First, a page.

By Steve Brawner
© 2015 by Steve Brawner Communications, Inc.
One thing is clear from two recent polls: Arkansans want better roads, but they don’t want their taxes raised much to pay for them.
The latest poll comes from the Arkansas Good Roads Foundation, a group that supports more highway spending. It released a poll this week where 98 percent of likely voters said roads and bridges are important for economic development and job growth.
But roads and bridges have a problem. Traditionally, they’e been funded by gas and diesel fuel taxes paid at the pump. The 18.4-cent-per-gallon federal gas tax (24.4 cents for diesel) hasn’t been raised 1993, while Arkansas’ 21.5-cent gas and 22.5-cent diesel taxes have been the same since 2001. Those taxes were not indexed to inflation, so Arkansans are paying the same 39.9 cents they were paying in 2001. As in most walks of life, 39.9 cents does not buy the same now as it did then.
Adding to the problem is that vehicles are becoming more fuel efficient, so drivers buy less gas and pay less in gas taxes to drive on roads becoming more expensive to construct and maintain. Drivers who can afford gas-electric hybrids pay less, while electric car drivers pay almost nothing.
The whole idea behind the gas tax is that it’s a user fee: The government service is funded by the citizen benefitting from it. But that stopped being the case in 2008, when fuel tax revenues at the federal level stopped being sufficient, and Congress started filling the gap with transfers from the general fund – the one running a $439 billion deficit in 2015.
In other words, the highways we’re driving on are being partially funded by the passengers riding in a child safety seat in back. Then when they become adults, they’ll pay to fix those worn out roads, unless they follow our example and stick their own kids with the bill.
Some highway funding supporters say the simplest fix is just to raise motor fuels taxes for now and figure out how to address the shortfall caused by increasing fuel efficiencies later.
But that’s clearly a no-go with voters. The Good Roads Foundation poll found a gas tax hike had the support of only 32 percent of respondents, with 53 percent opposed – 40 percent strongly so. When pollsters offered more detailed ideas, they found that 53 percent would support a 2-cent-per-gallon increase. After that, the numbers dropped fast: Only 32 percent would support 5 cents, and only 17 percent would support 10 cents.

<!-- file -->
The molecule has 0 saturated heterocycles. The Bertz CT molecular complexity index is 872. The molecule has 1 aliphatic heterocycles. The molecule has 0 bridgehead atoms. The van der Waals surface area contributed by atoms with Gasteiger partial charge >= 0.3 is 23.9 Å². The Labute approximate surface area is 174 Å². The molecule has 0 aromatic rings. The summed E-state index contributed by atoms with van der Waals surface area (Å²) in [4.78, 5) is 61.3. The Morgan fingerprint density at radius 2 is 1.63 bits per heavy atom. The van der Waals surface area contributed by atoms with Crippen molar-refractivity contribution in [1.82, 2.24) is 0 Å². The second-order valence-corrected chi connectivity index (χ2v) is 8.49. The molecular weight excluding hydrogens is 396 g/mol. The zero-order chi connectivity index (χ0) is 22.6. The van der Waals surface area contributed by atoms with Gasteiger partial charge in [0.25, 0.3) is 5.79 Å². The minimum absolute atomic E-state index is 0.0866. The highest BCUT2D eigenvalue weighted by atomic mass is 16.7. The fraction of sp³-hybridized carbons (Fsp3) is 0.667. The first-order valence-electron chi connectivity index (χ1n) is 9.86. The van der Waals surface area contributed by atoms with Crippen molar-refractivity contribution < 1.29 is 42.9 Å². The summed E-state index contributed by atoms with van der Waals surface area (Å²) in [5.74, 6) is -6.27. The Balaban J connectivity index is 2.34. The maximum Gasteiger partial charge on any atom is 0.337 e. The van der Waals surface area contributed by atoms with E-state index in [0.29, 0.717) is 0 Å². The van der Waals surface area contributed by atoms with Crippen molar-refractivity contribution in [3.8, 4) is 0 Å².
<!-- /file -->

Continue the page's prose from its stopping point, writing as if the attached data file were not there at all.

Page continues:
Those numbers confirm the results of a poll released a couple of months ago by the Arkansas chapter of Americans for Prosperity, which is always against all tax increases. That poll found that while half of Arkansans believe that the condition of the state’s roads is “a major problem that deserves attention,” 64 percent oppose raising fuel taxes to address it.
What 63 percent of Arkansas do support, according to the Good Roads Foundation poll, is shifting new and used car sales tax receipts to highways. That money currently goes into general revenues, where it pays for everything else – schools, prisons, and health care services, mostly. Obviously, more money for highways means less money for those things.
A group appointed by Gov. Asa Hutchinson to sort through all this, the Governor’s Working Group on Highway Funding, is sending him a menu of options. Most members would like to increase highway funding however they can. But Hutchinson has made it clear he will support no plan that increases overall government revenues or taxes. Earlier this year, one of the members of that working group, Rep. Dan Douglas, R-Bentonville, proposed a bill that would have done what those 63 percent of Arkansans said they supported: transfer car sales tax revenues to highways. At the time, Hutchinson was opposed, but money doesn’t grow on trees, and maybe something can be worked out.
Seventy percent of Arkansas highway construction dollars come from the federal government. This week, Congress did what it has not been able to do in a long time: produce a long-term highway funding bill. If passed, it will provide an additional $50 million for Arkansas each of the next five years.
To qualify for all of it, the Arkansas Highway and Transportation Department must find matching money somewhere – which is the problem it already has. At least it’s not a new one.